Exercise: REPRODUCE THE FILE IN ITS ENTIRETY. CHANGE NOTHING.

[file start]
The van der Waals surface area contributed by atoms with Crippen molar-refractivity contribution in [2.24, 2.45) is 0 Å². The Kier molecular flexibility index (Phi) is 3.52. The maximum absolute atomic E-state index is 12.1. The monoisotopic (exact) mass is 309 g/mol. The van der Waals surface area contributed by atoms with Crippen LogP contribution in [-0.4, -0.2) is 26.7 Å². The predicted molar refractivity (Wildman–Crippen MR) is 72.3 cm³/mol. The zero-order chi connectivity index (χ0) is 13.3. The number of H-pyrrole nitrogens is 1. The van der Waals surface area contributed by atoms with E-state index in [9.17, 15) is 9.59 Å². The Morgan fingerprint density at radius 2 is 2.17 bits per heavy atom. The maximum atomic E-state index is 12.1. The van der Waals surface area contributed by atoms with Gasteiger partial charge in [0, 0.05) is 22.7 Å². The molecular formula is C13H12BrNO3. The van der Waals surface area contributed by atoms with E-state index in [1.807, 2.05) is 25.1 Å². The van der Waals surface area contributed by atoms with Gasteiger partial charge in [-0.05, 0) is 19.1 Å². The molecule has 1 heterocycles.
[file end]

The van der Waals surface area contributed by atoms with Crippen molar-refractivity contribution in [2.24, 2.45) is 0 Å². The Kier molecular flexibility index (Phi) is 3.52. The maximum absolute atomic E-state index is 12.1. The monoisotopic (exact) mass is 309 g/mol. The van der Waals surface area contributed by atoms with Crippen LogP contribution in [-0.4, -0.2) is 26.7 Å². The predicted molar refractivity (Wildman–Crippen MR) is 72.3 cm³/mol. The zero-order chi connectivity index (χ0) is 13.3. The number of H-pyrrole nitrogens is 1. The van der Waals surface area contributed by atoms with E-state index in [9.17, 15) is 9.59 Å². The Morgan fingerprint density at radius 2 is 2.17 bits per heavy atom. The maximum atomic E-state index is 12.1. The van der Waals surface area contributed by atoms with Gasteiger partial charge in [0, 0.05) is 22.7 Å². The molecular formula is C13H12BrNO3. The van der Waals surface area contributed by atoms with E-state index in [1.807, 2.05) is 25.1 Å². The van der Waals surface area contributed by atoms with Gasteiger partial charge in [-0.05, 0) is 19.1 Å². The molecule has 1 heterocycles.